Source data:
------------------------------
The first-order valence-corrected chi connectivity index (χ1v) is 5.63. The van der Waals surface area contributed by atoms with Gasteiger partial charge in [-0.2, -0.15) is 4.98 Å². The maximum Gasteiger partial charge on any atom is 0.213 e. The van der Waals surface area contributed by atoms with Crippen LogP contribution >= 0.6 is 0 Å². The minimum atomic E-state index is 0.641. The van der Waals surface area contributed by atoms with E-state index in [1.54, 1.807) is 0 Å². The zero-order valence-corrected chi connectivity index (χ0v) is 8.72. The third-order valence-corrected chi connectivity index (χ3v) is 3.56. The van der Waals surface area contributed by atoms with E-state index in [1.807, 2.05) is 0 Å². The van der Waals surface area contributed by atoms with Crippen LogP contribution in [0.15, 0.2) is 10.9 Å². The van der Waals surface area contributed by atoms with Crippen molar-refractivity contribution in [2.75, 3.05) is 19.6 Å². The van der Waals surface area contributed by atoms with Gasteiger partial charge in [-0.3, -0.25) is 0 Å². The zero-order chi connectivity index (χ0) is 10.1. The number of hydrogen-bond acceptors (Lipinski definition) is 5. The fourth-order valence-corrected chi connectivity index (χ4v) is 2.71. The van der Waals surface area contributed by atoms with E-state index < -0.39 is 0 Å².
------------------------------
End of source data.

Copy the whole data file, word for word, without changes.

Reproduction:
The first-order valence-corrected chi connectivity index (χ1v) is 5.63. The van der Waals surface area contributed by atoms with Gasteiger partial charge in [-0.2, -0.15) is 4.98 Å². The maximum Gasteiger partial charge on any atom is 0.213 e. The van der Waals surface area contributed by atoms with Crippen LogP contribution >= 0.6 is 0 Å². The minimum atomic E-state index is 0.641. The van der Waals surface area contributed by atoms with E-state index in [1.54, 1.807) is 0 Å². The zero-order valence-corrected chi connectivity index (χ0v) is 8.72. The third-order valence-corrected chi connectivity index (χ3v) is 3.56. The van der Waals surface area contributed by atoms with E-state index in [1.807, 2.05) is 0 Å². The van der Waals surface area contributed by atoms with Crippen LogP contribution in [0.15, 0.2) is 10.9 Å². The van der Waals surface area contributed by atoms with Crippen molar-refractivity contribution in [2.75, 3.05) is 19.6 Å². The van der Waals surface area contributed by atoms with Gasteiger partial charge in [-0.3, -0.25) is 0 Å². The zero-order chi connectivity index (χ0) is 10.1. The number of hydrogen-bond acceptors (Lipinski definition) is 5. The fourth-order valence-corrected chi connectivity index (χ4v) is 2.71. The van der Waals surface area contributed by atoms with E-state index < -0.39 is 0 Å².